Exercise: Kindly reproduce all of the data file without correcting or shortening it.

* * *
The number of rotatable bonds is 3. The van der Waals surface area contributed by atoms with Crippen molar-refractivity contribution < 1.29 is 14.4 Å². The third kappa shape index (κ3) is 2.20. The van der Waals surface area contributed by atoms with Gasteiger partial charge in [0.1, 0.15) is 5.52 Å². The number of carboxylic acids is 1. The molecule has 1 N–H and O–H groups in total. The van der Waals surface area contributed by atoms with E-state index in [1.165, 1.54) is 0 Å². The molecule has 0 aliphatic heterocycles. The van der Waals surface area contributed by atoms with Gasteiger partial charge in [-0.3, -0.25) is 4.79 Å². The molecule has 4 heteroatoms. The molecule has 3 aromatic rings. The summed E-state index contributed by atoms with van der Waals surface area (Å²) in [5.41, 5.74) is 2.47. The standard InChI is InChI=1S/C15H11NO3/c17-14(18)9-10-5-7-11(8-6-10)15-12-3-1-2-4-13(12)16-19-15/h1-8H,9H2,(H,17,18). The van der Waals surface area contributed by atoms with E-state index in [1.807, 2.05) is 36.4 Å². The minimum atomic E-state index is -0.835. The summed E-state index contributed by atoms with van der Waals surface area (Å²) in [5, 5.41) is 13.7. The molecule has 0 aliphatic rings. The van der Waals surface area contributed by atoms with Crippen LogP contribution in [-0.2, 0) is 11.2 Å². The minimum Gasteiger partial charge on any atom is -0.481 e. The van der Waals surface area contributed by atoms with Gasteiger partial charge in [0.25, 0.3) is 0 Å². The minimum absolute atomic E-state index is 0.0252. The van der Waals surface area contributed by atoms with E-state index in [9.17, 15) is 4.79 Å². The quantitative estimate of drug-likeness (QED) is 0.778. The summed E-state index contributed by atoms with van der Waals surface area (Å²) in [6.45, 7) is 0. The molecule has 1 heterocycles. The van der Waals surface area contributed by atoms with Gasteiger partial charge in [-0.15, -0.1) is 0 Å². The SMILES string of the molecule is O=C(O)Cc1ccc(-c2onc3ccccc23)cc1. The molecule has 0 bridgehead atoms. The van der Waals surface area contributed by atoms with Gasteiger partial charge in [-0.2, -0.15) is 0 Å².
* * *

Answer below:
The number of rotatable bonds is 3. The van der Waals surface area contributed by atoms with Crippen molar-refractivity contribution < 1.29 is 14.4 Å². The third kappa shape index (κ3) is 2.20. The van der Waals surface area contributed by atoms with Gasteiger partial charge in [0.1, 0.15) is 5.52 Å². The number of carboxylic acids is 1. The molecule has 1 N–H and O–H groups in total. The van der Waals surface area contributed by atoms with E-state index in [1.165, 1.54) is 0 Å². The molecule has 0 aliphatic heterocycles. The van der Waals surface area contributed by atoms with Gasteiger partial charge in [-0.3, -0.25) is 4.79 Å². The molecule has 4 heteroatoms. The molecule has 3 aromatic rings. The summed E-state index contributed by atoms with van der Waals surface area (Å²) in [5.41, 5.74) is 2.47. The standard InChI is InChI=1S/C15H11NO3/c17-14(18)9-10-5-7-11(8-6-10)15-12-3-1-2-4-13(12)16-19-15/h1-8H,9H2,(H,17,18). The van der Waals surface area contributed by atoms with E-state index in [1.807, 2.05) is 36.4 Å². The minimum atomic E-state index is -0.835. The summed E-state index contributed by atoms with van der Waals surface area (Å²) in [5, 5.41) is 13.7. The molecule has 0 aliphatic rings. The van der Waals surface area contributed by atoms with Crippen LogP contribution in [-0.2, 0) is 11.2 Å². The minimum Gasteiger partial charge on any atom is -0.481 e. The van der Waals surface area contributed by atoms with Gasteiger partial charge in [0.25, 0.3) is 0 Å². The minimum absolute atomic E-state index is 0.0252. The van der Waals surface area contributed by atoms with E-state index in [9.17, 15) is 4.79 Å². The quantitative estimate of drug-likeness (QED) is 0.778. The summed E-state index contributed by atoms with van der Waals surface area (Å²) in [6.45, 7) is 0. The molecule has 1 heterocycles. The van der Waals surface area contributed by atoms with Gasteiger partial charge in [-0.15, -0.1) is 0 Å². The SMILES string of the molecule is O=C(O)Cc1ccc(-c2onc3ccccc23)cc1. The molecule has 0 bridgehead atoms. The van der Waals surface area contributed by atoms with Gasteiger partial charge in [-0.2, -0.15) is 0 Å².